Master's Thesis Policy

THE M.A. THESIS IN ENGLISH AT RUTGERS/NEWARK

General description: Although it is not required for the degree and does not substitute for the Common Reading Exam, the 30 required credits may include 6 credits for a Master's Thesis (26:350:696, 697). This project is to be new research and writing, not just an expanded version of a previously-written seminar paper, and the equivalent of two full semesters of graduate course work. It is typically undertaken during the last two terms before graduation, after the student has taken most of his/her courses. Fifty pages of manuscript (exclusive of footnotes and bibliography), using MLA style, are expected. The Graduate School has further format requirements for submission of the work, and their deadlines must be met.

Who should do an Master's Thesis and why? Conceiving and executing an independent project that is longer than the typical seminar paper provides opportunities to survey a field of interest, explore a subject in depth, develop one's research skills, sift and manage one's findings, make original discoveries, and clarify one's thinking in writing at length. The product is a polished, coherent essay disciplined by a hypothesis advancing the student's own ideas; following academic standards of argumentation; supported by substantial research; and accurately documented. The final manuscript, submitted to the Graduate School-Newark, will be placed into the Rutgers Library collection.

For all its boons, however, writing a thesis is not for everyone, and only a few students here choose to undertake and complete it. The general English M.A. is not a specialized degree. Many students, especially those who entered the Program with limited undergraduate course work in literature, need the two semester-long seminars which the thesis project replaces and the dialogue they foster with other students. Everyone must take the Common Reading Exam, and many authors on the list will be taught in classes. The student engaged in thesis work must prepare more of these authors independently, and can come up against severe time constraints in trying finishing the project during the semester he/she takes the Exam. A realistic attitude toward what can be accomplished within a limited time and adherence to deadlines are essential for anyone contemplating a thesis.

For some, it may also be professionally desirable to have more literature courses listed on the transcript. Those who plan to apply to Ph.D or other advanced degree programs do not necessarily improvetheirchancesbytakingtwosemesterstowriteanM.A.Thesis.Asubstantial seminar paper demonstrating the applicant's abilities may just as effectively be submitted as the writing sample with an application for further graduate study. Admissions committees will judge its content and execution, not what it is called.

Students, who desire to work with a particular professor, and produce a long paper, can alternatively arrange with him/her for a semester of Independent Study (350:522). This 3-credit option has many of the thesis' benefits without its drawbacks and may fit better within the student's time constraints. (The subject and scope of Independent Study projects must be decided upon by a faculty supervisor and the student in advance of the semester in which work commences. The Department Administrator, Madelyn Muñoz Bertram, provides the Special Permission number to register after being presented with evidence of the professor's agreement to serve.)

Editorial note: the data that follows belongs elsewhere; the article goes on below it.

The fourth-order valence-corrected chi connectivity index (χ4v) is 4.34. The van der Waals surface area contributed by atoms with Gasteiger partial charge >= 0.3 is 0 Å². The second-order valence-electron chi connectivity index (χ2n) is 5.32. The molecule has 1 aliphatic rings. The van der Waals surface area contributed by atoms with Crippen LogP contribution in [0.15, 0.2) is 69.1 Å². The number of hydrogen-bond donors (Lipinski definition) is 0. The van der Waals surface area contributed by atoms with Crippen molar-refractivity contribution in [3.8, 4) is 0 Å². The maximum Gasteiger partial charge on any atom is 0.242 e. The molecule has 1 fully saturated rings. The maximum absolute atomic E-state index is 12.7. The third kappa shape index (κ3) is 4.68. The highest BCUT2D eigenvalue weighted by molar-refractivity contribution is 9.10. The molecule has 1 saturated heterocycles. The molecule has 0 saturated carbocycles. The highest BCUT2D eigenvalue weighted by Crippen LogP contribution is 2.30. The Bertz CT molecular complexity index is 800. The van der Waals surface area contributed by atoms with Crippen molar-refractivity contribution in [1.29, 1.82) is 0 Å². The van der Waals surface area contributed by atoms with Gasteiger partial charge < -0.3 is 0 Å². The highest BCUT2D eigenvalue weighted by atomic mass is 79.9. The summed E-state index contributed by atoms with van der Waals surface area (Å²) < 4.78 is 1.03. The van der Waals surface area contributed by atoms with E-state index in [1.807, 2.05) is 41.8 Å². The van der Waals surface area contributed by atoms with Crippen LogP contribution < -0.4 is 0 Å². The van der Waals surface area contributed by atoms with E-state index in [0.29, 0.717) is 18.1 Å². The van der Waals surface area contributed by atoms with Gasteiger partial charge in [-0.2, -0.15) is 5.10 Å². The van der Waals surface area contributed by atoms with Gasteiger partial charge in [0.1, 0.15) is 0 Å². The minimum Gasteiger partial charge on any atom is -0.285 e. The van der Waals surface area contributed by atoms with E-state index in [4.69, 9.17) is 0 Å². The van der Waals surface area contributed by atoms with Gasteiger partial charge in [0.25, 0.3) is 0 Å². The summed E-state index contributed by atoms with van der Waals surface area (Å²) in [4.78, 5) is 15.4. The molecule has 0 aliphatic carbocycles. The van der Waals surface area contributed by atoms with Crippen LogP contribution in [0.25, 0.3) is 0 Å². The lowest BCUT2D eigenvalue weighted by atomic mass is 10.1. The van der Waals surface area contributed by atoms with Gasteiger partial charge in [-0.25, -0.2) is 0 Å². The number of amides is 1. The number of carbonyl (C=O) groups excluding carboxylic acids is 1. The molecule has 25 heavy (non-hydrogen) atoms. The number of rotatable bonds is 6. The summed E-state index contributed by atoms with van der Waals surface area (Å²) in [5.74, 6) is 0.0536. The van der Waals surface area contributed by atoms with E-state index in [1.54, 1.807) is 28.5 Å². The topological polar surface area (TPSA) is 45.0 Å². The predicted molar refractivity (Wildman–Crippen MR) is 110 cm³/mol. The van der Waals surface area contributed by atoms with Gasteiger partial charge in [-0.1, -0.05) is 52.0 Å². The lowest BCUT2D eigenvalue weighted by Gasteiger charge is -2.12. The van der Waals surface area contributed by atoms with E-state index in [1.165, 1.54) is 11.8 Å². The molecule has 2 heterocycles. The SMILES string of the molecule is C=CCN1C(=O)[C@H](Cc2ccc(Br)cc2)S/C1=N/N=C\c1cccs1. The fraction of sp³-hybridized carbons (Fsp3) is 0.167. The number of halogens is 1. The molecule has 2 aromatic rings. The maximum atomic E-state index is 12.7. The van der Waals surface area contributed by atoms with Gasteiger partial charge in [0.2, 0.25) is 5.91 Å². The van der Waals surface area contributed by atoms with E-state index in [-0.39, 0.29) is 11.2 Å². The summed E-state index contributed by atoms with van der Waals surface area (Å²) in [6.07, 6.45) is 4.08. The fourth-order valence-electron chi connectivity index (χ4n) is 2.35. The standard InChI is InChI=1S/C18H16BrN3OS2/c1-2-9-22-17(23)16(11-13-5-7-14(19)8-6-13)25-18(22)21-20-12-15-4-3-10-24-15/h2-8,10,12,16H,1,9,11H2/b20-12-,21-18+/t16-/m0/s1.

Initiating a Thesis project and securing approvals: During the semester prior to the commencement of the work, the student writes a formal Thesis Proposal (see below), presents it to a potential faculty director for the project, and secures this professor's signature on the Thesis Approval Form (see p. 4).This form and the Proposal must then be presented to, and signed by, the English M.A. Program Director. These arrangements, and any special variations from this policy, must be approved before the student will be given a Special Permission number to register for the Thesis course.

It is the student's responsibility to find a second faculty reader, no later than the end of the first semester of work. Normally both readers are members of the English Graduate Faculty. Changes: If the project's nature or scope changes during the first semester, the student must inform both the principal faculty reader and the Program Director in writing.

The formal proposal for a project of this magnitude and complexity typically includes all of the following:

* a statement of the research goal and an explanation of the scholarly reasons this goal is worth pursuing (an additional statement of personal interest in the subject is optional);

* the leading questions to be investigated;

* a description of the critical and scholarly methodology to be used;

* a preliminary bibliography of at least 10 items, often constructed after consultation with the thesis director;

* a projected timetable for the stages of the work, listing tasks for both semesters. The faculty director can refuse to take on a project that is not realistic.

The faculty director may ask the student to refine the Proposal before agreeing to serve. The Program Director must also approve it. All this must be completed before registration. These head starts are essential for a successful project; two full semesters will be needed to carry it out.

In the first semester the student uses a Special Permission number to register for 26:350:696 (fall) or 26:350:696 (spring), paying the usual tuition. Within the first two weeks, the faculty director and the student meet in person to discuss the project, schedule a series of conferences, and establish as firmly as possible what reading, research, and writing is to be accomplished by the end of the first term. (See "Grading" below.)